We have a new event to be held in commemoration of the Marathon bombings: One Boston Day. We are supposed to be kind to one another and there will be a moment of silence followed by church bells. The preparations for the Marathon next week are well underway. The finish line and stands are going up, barricades being brought in. Today banners were put up at the site of the bombings. Flowers were left, speeches given. Copley Square is once again crowded with cops, news trucks, black SUVs and trailers. It all makes me very nervous. I do not claim to have PTSD but it does trigger the alarm bells in my head. I knew there was an event on Boylston today to commemorate the bombing and I was steeling myself to come up the stairs from the subway into the middle of it. As I reached the street, the panic rose but I heard a voice singing "Hey Jude". It was a homeless man sitting outside the library, asking for donations. Tears came to my eyes but I felt comforted and the panic subsided. I gave him a dollar and said thank you, looking into his eyes (well-trained by Amanda). "You really helped me feel better today", I said. He said thank you and that it meant a lot to him to hear me say that. He gave me the strength to walk through the cops and barricades to my office.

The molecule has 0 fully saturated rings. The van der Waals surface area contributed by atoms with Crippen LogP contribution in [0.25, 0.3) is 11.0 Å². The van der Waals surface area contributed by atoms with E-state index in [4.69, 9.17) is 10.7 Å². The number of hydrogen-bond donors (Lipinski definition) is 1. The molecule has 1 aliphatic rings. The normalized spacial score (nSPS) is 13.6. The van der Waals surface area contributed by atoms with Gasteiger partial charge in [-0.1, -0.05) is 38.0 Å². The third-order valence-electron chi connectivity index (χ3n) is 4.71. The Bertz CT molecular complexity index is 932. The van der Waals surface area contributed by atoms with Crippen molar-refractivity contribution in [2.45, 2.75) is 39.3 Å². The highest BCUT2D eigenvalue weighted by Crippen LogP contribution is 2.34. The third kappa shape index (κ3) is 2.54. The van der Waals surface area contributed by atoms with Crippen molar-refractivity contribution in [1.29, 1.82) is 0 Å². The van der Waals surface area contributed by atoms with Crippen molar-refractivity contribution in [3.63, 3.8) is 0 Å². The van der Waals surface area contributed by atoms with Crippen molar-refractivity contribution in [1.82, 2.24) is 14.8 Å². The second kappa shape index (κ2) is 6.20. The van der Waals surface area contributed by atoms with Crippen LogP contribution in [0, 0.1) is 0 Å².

And anytime you feel the pain, hey Jude, refrain
Don't carry the world upon your shoulders
For well you know that it's a fool who plays it cool
By making his world a little colder


The kids got their first passports today. We need them for our trip to Canada. I didn't get my passport until my mid-20's when I went to Belgium and France. How different their lives are from mine. Travel milestones for me were going to my first foreign country, Canada, when I was in 8th grade. I saw the ocean for the first time when I was 17. New York City when I was 18. I didn't fly in a plane until I was 22. My kids haven't been to another country yet, but they visited the ocean in their first months of life. They flew when they were babies and have been going to New York City their whole lives. The world is smaller now and more porous. It's ironic that we need passports for Canada. Adam and I biked there from Vermont years ago. The guards waved us in and waved us out. The world is smaller and we are more afraid.


Requiem for Quin the Eskimo